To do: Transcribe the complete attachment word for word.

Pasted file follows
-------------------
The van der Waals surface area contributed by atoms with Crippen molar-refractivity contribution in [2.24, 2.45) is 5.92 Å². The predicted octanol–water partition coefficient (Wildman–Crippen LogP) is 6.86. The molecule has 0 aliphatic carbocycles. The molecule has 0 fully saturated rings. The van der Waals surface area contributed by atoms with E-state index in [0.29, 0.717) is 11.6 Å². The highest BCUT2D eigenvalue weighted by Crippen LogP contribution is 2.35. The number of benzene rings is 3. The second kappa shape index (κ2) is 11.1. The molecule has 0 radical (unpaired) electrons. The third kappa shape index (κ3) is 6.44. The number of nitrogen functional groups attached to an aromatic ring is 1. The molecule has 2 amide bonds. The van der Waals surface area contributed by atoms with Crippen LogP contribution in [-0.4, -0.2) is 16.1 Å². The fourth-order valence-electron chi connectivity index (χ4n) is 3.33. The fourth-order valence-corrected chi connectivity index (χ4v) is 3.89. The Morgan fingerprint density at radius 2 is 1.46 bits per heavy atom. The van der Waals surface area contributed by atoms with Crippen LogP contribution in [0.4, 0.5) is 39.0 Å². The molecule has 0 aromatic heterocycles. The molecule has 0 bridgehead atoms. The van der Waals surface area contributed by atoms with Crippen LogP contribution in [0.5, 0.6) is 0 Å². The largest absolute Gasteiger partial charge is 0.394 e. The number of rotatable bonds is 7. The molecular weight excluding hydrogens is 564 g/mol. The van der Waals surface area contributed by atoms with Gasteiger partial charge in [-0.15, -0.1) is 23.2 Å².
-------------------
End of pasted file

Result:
The van der Waals surface area contributed by atoms with Crippen molar-refractivity contribution in [2.24, 2.45) is 5.92 Å². The predicted octanol–water partition coefficient (Wildman–Crippen LogP) is 6.86. The molecule has 0 aliphatic carbocycles. The molecule has 0 fully saturated rings. The van der Waals surface area contributed by atoms with E-state index in [0.29, 0.717) is 11.6 Å². The highest BCUT2D eigenvalue weighted by Crippen LogP contribution is 2.35. The number of benzene rings is 3. The second kappa shape index (κ2) is 11.1. The molecule has 0 radical (unpaired) electrons. The third kappa shape index (κ3) is 6.44. The number of nitrogen functional groups attached to an aromatic ring is 1. The molecule has 2 amide bonds. The van der Waals surface area contributed by atoms with Crippen LogP contribution in [-0.4, -0.2) is 16.1 Å². The fourth-order valence-electron chi connectivity index (χ4n) is 3.33. The fourth-order valence-corrected chi connectivity index (χ4v) is 3.89. The Morgan fingerprint density at radius 2 is 1.46 bits per heavy atom. The van der Waals surface area contributed by atoms with Crippen LogP contribution in [0.4, 0.5) is 39.0 Å². The molecule has 0 aromatic heterocycles. The molecule has 0 bridgehead atoms. The van der Waals surface area contributed by atoms with Crippen LogP contribution in [0.5, 0.6) is 0 Å². The largest absolute Gasteiger partial charge is 0.394 e. The number of rotatable bonds is 7. The molecular weight excluding hydrogens is 564 g/mol. The van der Waals surface area contributed by atoms with Gasteiger partial charge in [-0.15, -0.1) is 23.2 Å².